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ACTG 241: Executive Summary

Date: November 1, 1994
Source: National Institutes of Health (NIH)
Author: National Institute of Allergy and Infectious Diseases (NIAID)

ACTG 241 was a phase II randomized multicenter, double-blind clinical trial designed to compare the three drug combination of nevirapine (NVP, 400mg/day), zidovudine (ZDV, 600mg/day) and didanosine (ddI, 400mg/day) to the two drug combination of ZDV (600mg/day) and ddI (400mg/day). The 398 subjects who started study treatment had CD4 cell counts <=350/mm3 and >=6 months of prior nucleoside therapy (median 25 months) with ZDV, ddI or zalcitabine (ddC). Primary measures for comparing the two treatment arms were long-term changes (from pre-treatment to 48 weeks) in absolute CD4 cell count, viral infectivity in peripheral blood mononuclear cells (PBMC), p24 antigenemia, time to HIV disease progression or death, and adverse experiences. Changes in percent CD4 cells and plasma HIV-1 RNA copy number are also considered in this report. Viral infectivity in PBMC and plasma viral load were assessed in a subset of 198 subjects.
At 48 weeks, absolute CD4 cell counts were higher by 25% for subjects assigned to ZDV+ddI+NVP compared with those assigned to ZDV+ddI (95% confidence interval: 9% to 45%; p=0.002). There was a similar benefit of ZDV+ddI+NVP in raising percent CD4 cells. ZDV+ddI+NVP also lowered viral infectivity in PBMC over the long-term by 50% more than did ZDV+ddI (95% c.i.: 8% to 73%; p=0.027). These differences between treatments were established within eight weeks and were sustained thereafter over the 48 week study period. For plasma HIV-1 RNA copy number, there was also a statistically significant difference (p=0.006 in area under the curve analysis) favoring ZDV+ddI+NVP established within eight weeks although this diminished with time and the difference in long-term changes was not significant. Only 66 subjects had detectable p24 antigen levels at study entry and completed the evaluation for long-term change; no significant difference was found. Thirty-four subjects (17%) assigned to ZDV+ddI+NVP and 27 (14%) assigned to ZDV+ddI died or experienced a study-defined HIV disease progression (relative hazard=1.24, 95% c.i. 0.75 to 2.06; p=0.40).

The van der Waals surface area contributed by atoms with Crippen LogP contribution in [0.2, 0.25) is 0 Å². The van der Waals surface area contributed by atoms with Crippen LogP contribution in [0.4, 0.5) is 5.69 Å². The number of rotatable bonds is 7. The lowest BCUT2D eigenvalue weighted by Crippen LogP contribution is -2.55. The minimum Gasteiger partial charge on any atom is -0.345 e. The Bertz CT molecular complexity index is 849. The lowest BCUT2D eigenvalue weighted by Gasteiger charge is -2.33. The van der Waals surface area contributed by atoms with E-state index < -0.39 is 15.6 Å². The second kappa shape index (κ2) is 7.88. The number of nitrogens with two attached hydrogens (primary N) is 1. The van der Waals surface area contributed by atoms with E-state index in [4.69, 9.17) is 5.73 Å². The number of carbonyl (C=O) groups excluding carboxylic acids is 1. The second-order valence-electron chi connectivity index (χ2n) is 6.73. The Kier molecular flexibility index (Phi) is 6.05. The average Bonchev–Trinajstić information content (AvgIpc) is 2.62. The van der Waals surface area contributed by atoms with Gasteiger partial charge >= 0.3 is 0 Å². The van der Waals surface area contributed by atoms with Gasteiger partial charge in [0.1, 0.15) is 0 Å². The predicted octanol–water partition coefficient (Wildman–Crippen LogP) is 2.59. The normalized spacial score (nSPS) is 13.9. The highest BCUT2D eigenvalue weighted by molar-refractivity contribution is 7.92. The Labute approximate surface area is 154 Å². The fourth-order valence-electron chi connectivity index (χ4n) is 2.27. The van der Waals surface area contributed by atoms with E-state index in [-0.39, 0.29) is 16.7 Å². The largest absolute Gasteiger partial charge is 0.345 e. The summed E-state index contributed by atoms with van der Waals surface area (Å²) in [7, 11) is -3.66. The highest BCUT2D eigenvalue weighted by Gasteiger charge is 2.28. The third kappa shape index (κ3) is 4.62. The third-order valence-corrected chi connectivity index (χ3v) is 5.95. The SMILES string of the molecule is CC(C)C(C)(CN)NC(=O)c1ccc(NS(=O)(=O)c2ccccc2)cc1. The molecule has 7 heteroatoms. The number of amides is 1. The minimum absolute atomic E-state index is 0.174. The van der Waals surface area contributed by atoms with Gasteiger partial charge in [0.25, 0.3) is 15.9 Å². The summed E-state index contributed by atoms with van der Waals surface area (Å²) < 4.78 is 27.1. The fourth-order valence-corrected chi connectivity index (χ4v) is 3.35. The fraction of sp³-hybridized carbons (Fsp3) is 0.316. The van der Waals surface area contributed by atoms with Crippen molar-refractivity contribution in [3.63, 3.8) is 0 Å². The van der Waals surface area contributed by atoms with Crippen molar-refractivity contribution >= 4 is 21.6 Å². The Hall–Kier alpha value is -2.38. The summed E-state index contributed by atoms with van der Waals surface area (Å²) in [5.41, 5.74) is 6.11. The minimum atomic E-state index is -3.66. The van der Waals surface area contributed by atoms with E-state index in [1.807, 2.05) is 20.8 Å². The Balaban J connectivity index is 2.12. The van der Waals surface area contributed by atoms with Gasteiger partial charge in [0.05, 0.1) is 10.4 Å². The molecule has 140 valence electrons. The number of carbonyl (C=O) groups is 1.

There was an excess of severe rashes (grade 3 or 4) affecting 16 subjects (8%) assigned to ZDV+ddI+NVP compared with 3 subjects (2%) assigned to ZDV+ddI (p=0.004). However, there was not a significant difference in the overall rates of severe or worse adverse experiences: neither for signs and symptoms (30% for ZDV+ddI+NVP, 24% for ZDV+ddI; p=0.16) nor for hematology and chemistry abnormalities (30% versus 26%, respectively; p=0.38).
In summary, the addition of NVP to ZDV+ddI gave moderate benefits on both CD4 cell count and viral infectivity in PBMC which were sustained over 48 weeks. Benefit of adding NVP to ZDV+ddI was also seen in plasma HIV-1 RNA levels. No clinical benefit was noted over 48 weeks though the study was not designed to have high power to detect differences in clinical progression between treatments. Ongoing analyses hope to define virologic and/or pharmacologic factors associated with a sustained antiviral response to triple therapy with ZDV+ddI+NVP.
ACTG 241: Questions and Answers
1. What was the purpose of Study ACTG 241?
ACTG 241 was a randomized, double-blind clinical trial that compared the triple combination of nevirapine (a non-nucleoside reverse transcriptase inhibitor), zidovudine (ZDV) and didanosine (ddI) with the two drug combination of ZDV and ddI in patients with CD4+ counts of 350 or less who had received prior nucleoside therapy for at least 6 months.